You can't blame that Thanksgiving turkey for making you want to take a post-dinner nap. All those carbs are behind it.
Contrary to popular belief, eating turkey isn't the main reason you feel sleepy after a Thanksgiving feast.
The oft-repeated turkey myth stems from the fact that turkey contains the amino acid tryptophan, which forms the basis of brain chemicals that make people tired. But turkey isn't any more sleep-inducing than other foods. In fact, consuming large amounts of carbohydrates and alcohol may be the real cause of a post-Thanksgiving-meal snooze, experts say.
Tryptophan is a component of the brain chemical serotonin, which gets converted into the well-known sleep-inducing hormone melatonin. Poultry and many other foods also contain tryptophan, in similar amounts to that found in turkey. Gram for gram, cheddar cheese actually contains more tryptophan than turkey does. [Thanksgiving Gallery: 8 Fascinating Turkey Facts]
But tryptophan competes with all of the body's other amino acids to enter the brain, through a strict gatekeeper known as the blood-brain barrier. It's the heaps of carbohydrates — the stuffing, potatoes and yams smothered in marshmallows — that are the true problem, according to medical experts. Consuming carbs triggers the release of insulin, which removes most amino acids from the blood, but not tryptophan — that dearth of competitors allows tryptophan to enter the brain and form serotonin and, ultimately, melatonin. (Melatonin can also be produced in the intestine, and a small amount of that may ultimately leak out into the bloodstream and end up in the brain, too.)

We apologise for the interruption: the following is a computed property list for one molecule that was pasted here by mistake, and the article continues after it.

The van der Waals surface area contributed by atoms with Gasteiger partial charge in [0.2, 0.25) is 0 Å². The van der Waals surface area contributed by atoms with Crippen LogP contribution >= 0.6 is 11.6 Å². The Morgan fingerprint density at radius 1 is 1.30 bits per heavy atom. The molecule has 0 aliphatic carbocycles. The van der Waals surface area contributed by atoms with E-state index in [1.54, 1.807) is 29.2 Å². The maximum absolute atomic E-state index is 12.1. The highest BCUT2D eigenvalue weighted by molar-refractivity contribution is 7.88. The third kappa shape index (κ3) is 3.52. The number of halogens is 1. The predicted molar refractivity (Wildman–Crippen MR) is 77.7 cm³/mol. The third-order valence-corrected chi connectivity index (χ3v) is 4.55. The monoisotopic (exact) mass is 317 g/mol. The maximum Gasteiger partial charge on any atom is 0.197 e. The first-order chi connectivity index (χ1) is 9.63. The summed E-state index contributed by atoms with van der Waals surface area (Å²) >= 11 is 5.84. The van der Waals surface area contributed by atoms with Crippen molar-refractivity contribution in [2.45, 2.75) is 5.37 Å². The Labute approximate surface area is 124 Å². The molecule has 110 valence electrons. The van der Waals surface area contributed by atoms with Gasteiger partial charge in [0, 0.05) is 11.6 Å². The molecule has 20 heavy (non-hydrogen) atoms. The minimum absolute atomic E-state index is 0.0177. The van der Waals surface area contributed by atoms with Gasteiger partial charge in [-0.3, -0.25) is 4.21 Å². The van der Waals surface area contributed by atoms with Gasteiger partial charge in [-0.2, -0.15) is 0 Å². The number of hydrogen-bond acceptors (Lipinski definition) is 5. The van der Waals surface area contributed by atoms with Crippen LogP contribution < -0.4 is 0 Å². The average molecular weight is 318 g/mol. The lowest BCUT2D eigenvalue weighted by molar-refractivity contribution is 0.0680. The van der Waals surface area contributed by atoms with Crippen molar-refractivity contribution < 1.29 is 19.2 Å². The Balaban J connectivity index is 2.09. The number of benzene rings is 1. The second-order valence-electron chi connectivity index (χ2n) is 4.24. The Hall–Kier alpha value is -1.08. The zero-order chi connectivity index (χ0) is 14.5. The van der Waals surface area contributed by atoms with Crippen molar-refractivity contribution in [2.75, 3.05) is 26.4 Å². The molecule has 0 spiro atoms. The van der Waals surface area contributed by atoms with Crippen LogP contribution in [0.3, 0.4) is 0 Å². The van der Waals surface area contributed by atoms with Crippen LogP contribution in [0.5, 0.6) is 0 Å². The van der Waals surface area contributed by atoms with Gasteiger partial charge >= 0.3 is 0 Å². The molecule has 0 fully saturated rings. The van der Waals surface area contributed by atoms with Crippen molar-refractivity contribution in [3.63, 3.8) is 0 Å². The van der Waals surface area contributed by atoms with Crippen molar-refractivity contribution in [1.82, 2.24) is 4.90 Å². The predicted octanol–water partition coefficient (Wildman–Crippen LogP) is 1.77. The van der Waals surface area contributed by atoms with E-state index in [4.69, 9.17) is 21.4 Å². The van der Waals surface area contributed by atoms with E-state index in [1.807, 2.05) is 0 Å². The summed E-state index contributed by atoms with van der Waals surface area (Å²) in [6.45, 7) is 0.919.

Basically, any big meal containing tryptophan and lots of carbohydrates can trigger sleepiness — not just turkey. And on Thanksgiving, many other factors contribute to feelings of tiredness, such as drinking alcohol. The holidays are also a time when people often take a break from their hard work.
When consumed on an empty stomach, tryptophan can lead to serotonin production and more vivid dreams. Tryptophan supplements were a popular sleep aid in the 1980s, but the U.S. Food and Drug Administration banned them in 1991, citing a link with an outbreak of the autoimmune disease eosinophilia-myalgia syndrome — although the link is controversial.
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First published November 27 2013, 1:34 PM